Marking the fifth anniversary since Hurricane Katrina, the Merck Childhood Asthma Network Inc (MCAN) has pledged nearly $2 million to Xavier University of Louisiana’s Center for Minority Health and Health Disparities Research and Education to sustain Head-off Environmental Asthma in Louisiana (HEAL), a program that works with families in the region to manage their children’s asthma.
Following Katrina, mold spread throughout the area, destroying homes and making children with asthma sick. Researchers have found that children in New Orleans post-Katrina show increased sensitivities to environmental asthma triggers and are at risk for more severe asthma symptoms and attacks.
In 2007, MCAN originally partnered with the National Institute for Environmental Health Sciences (NIEHS) and the National Center on Minority Health and Health Disparities (NCMHD) under the auspices of the Foundation for the National Institutes of Health to launch the first phase of HEAL post-Katrina. HEAL was one of the largest public-private partnerships established to address and support an asthma initiative in New Orleans.
In phase I, HEAL’s research found that nearly 80% of children with asthma in post-Katrina New Orleans were sensitive to mold, a figure nearly 30% higher than for children involved in a study in seven other US cities. Asthma prevalence rates in New Orleans are 3 times higher than the national rate and among the highest in the nation. In addition, New Orleans has the highest childhood asthma death rate in Louisiana.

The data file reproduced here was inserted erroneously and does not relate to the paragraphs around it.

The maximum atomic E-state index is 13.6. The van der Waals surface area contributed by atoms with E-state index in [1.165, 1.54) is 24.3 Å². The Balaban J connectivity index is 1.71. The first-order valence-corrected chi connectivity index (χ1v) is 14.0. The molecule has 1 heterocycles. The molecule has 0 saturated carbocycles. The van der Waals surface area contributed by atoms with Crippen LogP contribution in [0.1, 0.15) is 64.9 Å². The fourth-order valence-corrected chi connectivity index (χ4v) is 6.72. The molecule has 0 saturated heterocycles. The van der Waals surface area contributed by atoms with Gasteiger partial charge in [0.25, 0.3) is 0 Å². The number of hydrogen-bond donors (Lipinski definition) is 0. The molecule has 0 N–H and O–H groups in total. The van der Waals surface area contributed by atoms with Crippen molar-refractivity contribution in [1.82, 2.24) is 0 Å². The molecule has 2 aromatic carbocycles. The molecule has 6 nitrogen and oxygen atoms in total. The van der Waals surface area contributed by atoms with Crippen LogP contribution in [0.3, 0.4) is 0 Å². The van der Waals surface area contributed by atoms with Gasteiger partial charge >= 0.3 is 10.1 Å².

“There is an undeniable connection between the environment and health of children with asthma,” says Floyd Malveaux, MD, executive director of MCAN and former dean of the College of Medicine at Howard University. “Effective asthma management must go beyond traditional medical care and include additional interventions to manage the problem, as well as to reduce exposure to the specific environmental triggers known to exacerbate a child’s asthma.”
The HEAL program partnered 184 children, 4 to 12 years old, with moderate to severe asthma and their families with a team of health education specialists and community health workers who provided education and counseling to caregivers on how to manage their child’s asthma in a transformed environment. HEAL interventionists used tailored care management and home visitation to reduce risk factors and triggers in the home. The children in the program showed a 50% reduction in days with symptoms.
“For many children with asthma, the storm blew away the ability to access even the most basic health care services and any ability to monitor and track their health,” said Malveaux. “We structured HEAL to provide families with a tailored approach that provided a stronger and more coordinated system for managing asthma than they had before the storm; a system that showed positive results for the children.”
Phase II of the HEAL program will be led by the Center for Minority Health and Health Disparities Research and Education (CMHDRE) at Xavier. The Center specializes in eliminating disparities for minority and other medically underserved populations.
Source: Merck Childhood Asthma Network